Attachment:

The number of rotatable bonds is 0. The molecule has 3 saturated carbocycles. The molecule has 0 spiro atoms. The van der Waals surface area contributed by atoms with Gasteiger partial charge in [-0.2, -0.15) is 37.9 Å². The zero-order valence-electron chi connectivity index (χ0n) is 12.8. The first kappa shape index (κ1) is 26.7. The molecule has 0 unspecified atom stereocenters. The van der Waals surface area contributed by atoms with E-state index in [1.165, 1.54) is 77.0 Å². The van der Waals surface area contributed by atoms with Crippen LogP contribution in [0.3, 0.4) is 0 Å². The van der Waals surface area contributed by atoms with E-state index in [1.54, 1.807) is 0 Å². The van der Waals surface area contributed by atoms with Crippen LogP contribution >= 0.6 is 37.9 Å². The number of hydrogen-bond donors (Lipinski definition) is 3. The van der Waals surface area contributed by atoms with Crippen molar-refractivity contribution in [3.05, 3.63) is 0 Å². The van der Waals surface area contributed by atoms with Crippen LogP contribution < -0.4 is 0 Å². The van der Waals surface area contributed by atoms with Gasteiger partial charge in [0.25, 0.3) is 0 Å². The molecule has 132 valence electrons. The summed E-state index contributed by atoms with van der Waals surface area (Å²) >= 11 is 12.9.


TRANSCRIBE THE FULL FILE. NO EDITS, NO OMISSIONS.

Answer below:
The number of rotatable bonds is 0. The molecule has 3 saturated carbocycles. The molecule has 0 spiro atoms. The van der Waals surface area contributed by atoms with Gasteiger partial charge in [-0.2, -0.15) is 37.9 Å². The zero-order valence-electron chi connectivity index (χ0n) is 12.8. The first kappa shape index (κ1) is 26.7. The molecule has 0 unspecified atom stereocenters. The van der Waals surface area contributed by atoms with E-state index in [1.165, 1.54) is 77.0 Å². The van der Waals surface area contributed by atoms with Crippen LogP contribution in [0.3, 0.4) is 0 Å². The van der Waals surface area contributed by atoms with E-state index in [1.54, 1.807) is 0 Å². The van der Waals surface area contributed by atoms with Crippen LogP contribution >= 0.6 is 37.9 Å². The number of hydrogen-bond donors (Lipinski definition) is 3. The van der Waals surface area contributed by atoms with Crippen molar-refractivity contribution in [3.05, 3.63) is 0 Å². The van der Waals surface area contributed by atoms with Crippen LogP contribution < -0.4 is 0 Å². The van der Waals surface area contributed by atoms with Gasteiger partial charge in [0.25, 0.3) is 0 Å². The molecule has 132 valence electrons. The summed E-state index contributed by atoms with van der Waals surface area (Å²) >= 11 is 12.9.